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Season Passes (All)
Bolton and Smugglers’ Notch Show Students Some Love with 2forU Pass

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Students don’t have a lot of cash to spend on passes. They don’t always have Dad’s credit card to spend on a week’s worth of spring break lodging and probably won’t rack up much of a tab (if they are even old enough to drink) at the bar. Yet, there is something to be said about resorts that show students some love and let them shred to their hearts content (and their grades’ detriment) during the college years.

Short term, not a big money maker. But long term, if loyalty can be generated, students can be a very valuable group to have on your side especially in areas where graduates often stay local after they get a degree.

Smugglers’ Notch and Bolton Valley teamed up to offer a joint season pass this year to college students. For $249, a full time student gets unlimited skiing at both resorts. I’m sure they exist, but I’ve never seen a multi-resort pass designed especially, and exclusively, for students. To me, that sends the right message to that group. A good price for a good product.

However, with this topic on the brain, let me also address an issue with student passes. Not directly marketing, but certainly relevant.

The Last Piece
I hope this isn’t widespread, but I often felt like a “lesser” passholder when I used to hold a student pass. Like, somehow, because I wasn’t contributing as much to the bottom line, I wasn’t important enough to treat nicely.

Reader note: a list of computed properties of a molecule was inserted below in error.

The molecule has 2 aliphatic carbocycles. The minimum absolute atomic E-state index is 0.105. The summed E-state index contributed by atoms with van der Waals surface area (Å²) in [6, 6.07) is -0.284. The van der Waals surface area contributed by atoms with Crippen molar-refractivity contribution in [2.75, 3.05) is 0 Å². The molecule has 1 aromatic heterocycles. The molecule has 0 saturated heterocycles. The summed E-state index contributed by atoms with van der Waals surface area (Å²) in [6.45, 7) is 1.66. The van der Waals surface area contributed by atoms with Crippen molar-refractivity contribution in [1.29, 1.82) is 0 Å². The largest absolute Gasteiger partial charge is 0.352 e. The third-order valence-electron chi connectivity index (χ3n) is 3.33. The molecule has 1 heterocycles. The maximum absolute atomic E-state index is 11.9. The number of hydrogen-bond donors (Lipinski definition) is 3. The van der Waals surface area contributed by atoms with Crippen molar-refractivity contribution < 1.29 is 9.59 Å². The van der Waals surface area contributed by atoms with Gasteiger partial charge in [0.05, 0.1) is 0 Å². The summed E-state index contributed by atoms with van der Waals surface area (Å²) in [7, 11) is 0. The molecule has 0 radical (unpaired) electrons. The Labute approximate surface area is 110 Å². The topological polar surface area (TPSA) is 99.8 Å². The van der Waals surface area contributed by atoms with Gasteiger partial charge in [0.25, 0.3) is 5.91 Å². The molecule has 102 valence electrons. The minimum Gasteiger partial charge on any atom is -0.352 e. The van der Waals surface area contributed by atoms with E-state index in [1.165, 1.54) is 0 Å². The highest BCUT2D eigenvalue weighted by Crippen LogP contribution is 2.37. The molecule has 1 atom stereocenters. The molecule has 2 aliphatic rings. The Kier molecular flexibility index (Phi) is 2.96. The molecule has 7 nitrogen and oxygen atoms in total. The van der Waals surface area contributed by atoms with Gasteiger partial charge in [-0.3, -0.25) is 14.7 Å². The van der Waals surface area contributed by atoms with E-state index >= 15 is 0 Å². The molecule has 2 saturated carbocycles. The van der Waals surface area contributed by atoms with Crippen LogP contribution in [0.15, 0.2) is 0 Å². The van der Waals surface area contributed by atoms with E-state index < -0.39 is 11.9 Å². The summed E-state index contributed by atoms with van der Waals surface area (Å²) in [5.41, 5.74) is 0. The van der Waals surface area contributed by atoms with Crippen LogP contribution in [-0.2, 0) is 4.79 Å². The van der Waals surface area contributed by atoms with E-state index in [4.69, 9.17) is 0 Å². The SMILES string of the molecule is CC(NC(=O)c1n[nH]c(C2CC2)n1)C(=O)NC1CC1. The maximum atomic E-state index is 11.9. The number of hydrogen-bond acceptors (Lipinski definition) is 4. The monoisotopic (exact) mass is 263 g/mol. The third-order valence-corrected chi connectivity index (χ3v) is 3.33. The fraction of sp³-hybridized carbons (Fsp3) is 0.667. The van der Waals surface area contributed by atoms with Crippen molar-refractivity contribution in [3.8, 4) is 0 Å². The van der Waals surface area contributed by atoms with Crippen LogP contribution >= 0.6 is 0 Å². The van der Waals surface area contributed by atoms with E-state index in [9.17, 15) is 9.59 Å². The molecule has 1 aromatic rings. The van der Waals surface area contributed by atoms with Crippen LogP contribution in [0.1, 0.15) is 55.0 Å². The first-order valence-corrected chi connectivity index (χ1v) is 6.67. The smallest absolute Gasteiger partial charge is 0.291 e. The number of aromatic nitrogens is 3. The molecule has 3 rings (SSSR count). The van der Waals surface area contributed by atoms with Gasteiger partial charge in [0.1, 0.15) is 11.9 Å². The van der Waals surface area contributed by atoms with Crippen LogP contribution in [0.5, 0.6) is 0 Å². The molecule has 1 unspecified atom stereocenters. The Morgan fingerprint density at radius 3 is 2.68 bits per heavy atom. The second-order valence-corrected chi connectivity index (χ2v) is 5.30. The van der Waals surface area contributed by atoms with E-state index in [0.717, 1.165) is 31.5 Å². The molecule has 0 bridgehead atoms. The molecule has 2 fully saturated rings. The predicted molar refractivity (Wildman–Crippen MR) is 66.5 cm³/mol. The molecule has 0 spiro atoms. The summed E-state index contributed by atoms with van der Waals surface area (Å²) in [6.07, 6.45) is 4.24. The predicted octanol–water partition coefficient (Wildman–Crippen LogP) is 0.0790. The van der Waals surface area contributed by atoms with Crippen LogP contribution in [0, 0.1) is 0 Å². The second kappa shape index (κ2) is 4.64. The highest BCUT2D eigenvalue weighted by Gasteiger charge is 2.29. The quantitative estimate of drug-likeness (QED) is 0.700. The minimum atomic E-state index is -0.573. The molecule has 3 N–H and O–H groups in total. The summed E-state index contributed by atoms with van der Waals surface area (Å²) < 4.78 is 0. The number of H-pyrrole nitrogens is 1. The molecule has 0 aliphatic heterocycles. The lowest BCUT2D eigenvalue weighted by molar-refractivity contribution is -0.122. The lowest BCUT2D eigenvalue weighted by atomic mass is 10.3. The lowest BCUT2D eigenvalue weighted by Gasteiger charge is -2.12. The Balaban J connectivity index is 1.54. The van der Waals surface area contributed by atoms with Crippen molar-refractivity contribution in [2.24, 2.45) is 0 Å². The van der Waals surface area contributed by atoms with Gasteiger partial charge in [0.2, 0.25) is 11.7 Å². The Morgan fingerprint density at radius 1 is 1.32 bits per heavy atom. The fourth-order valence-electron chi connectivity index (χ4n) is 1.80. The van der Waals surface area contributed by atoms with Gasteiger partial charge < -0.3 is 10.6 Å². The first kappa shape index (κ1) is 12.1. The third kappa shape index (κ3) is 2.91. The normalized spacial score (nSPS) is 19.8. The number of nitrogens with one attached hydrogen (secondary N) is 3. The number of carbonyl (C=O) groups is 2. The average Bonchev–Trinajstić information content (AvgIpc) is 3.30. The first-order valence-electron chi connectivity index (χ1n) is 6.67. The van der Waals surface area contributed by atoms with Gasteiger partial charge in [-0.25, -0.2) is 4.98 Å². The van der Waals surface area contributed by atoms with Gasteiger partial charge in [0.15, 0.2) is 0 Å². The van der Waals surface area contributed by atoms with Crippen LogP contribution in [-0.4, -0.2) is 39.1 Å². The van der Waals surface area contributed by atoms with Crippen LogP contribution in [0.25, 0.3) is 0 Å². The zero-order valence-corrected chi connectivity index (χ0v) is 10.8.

Here’s a quick example. My brother-in-law was a long-time passholder to Beaver Mountain in northern Utah. Once, on the final run of the day, he lost his pass. He knew exactly where it was, but didn’t realize he was actually gone until he reached the bottom. He pled for the chance to go back up and retrieve it, but Marge, who has cheerfully taken my credit card for a day pass dozens of times through the years, angrily refused his request and told him the only option was to pay $50 to replace his pass.

The Full Enchilada
I’m psyched to see that Bolton and Smuggs are showing some love to an often overlooked group, but I hope they (and every other resort) see college students as fertile ground to plant long term seeds of loyalty through customer service as well. Shaft them when they need you, and 40 years of loyalty could be lost. Bail them out when they have no where to turn, and they might love you for life.

About Gregg & SlopeFillers
I've had more first-time visitors lately, so adding a quick "about" section. I started SlopeFillers in 2010 with the simple goal of sharing great resort marketing strategies. Today I run marketing for resort ecommerce and CRM provider Inntopia, my home mountain is the lovely Nordic Valley, and my favorite marketing campaign remains the Ski Utah TV show that sold me on skiing as a kid in the 90s.

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